Can mobile money adoption induce microenterprises to formalize? Evidence from a field experiment in Burkina Faso

Working Paper
Published on 8 December 2022


This paper examines whether mobile money adoption can induce informal firms to formalize, an aspect that has been overlooked in the empirical literature. Despite several regulatory reforms such as simplifying tax systems and reducing the costs and time needed to register a business, informality is still pervasive and persistent in developing countries. Using the case of Burkina Faso, we test leading theories of demand of mobile money for enterprises and business registration in developing countries, combining a quasi-experiment with a randomized controlled trial conducted in March 2021. We find a strong positive impact of mobile money adoption on the decision to formalize. Furthermore, we show that the impact of adoption and usage of merchant account on formalization is stronger for businesses that are comparatively younger (less than 3 years old), lack sales records or located outside the capital city Ouagadougou. Therefore, mobile money appears as a springboard toward formalisation for this category of informal firms. According to our treatments, we find that while information about registration process, formal merchant account, and supporting 30% of registration fees (through reimbursement or payment in advance) increase formalization, the impact varies across several dimensions. Precisely, whether the recipient of the program indicated willing to formalize or adopted the merchant account at baseline appears to be of great importance. For instance, the subsidy of 30% of registration fees works better when paid as a reimbursement instead of payment in advance, particularly for business owners who responded willing to formalize at baseline. Thus, our findings cast doubt on universal incentives packages and suggest that incentives should be carefully designed and tailored to the characteristics of the targeted firms. Taken together, our results have important implications for both researchers and policy makers.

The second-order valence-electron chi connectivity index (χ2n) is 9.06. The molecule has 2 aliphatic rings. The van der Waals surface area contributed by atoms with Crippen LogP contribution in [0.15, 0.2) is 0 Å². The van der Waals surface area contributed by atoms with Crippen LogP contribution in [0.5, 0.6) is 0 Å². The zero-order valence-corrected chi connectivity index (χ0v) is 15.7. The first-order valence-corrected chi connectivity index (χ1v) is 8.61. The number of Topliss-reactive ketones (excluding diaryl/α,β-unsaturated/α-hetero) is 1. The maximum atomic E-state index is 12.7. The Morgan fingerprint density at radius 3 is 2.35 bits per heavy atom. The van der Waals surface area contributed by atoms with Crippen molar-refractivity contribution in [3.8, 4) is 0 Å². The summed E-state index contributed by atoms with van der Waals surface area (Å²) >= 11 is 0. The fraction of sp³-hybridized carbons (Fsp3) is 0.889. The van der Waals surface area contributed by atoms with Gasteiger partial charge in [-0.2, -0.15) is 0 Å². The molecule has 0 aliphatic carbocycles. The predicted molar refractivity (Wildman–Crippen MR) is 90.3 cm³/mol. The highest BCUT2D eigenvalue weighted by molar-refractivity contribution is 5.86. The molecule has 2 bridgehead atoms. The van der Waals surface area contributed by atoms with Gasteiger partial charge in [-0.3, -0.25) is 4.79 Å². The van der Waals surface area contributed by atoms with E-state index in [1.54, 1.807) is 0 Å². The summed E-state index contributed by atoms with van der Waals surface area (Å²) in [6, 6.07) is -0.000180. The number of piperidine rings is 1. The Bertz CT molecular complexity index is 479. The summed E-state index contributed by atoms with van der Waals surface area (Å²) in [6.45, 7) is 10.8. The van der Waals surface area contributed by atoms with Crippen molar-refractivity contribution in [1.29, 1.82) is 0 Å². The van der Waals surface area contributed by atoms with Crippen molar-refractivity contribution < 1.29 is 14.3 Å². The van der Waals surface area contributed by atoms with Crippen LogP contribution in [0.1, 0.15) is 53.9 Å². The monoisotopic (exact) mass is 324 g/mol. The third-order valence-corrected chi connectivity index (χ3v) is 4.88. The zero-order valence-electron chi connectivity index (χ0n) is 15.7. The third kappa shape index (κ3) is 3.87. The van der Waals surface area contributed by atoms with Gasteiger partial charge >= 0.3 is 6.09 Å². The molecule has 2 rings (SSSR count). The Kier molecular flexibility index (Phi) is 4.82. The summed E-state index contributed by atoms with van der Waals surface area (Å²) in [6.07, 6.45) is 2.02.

Serge Stéphane Ky

Université de Ouahigouya

Clovis Rugemintwari

Université de Limoges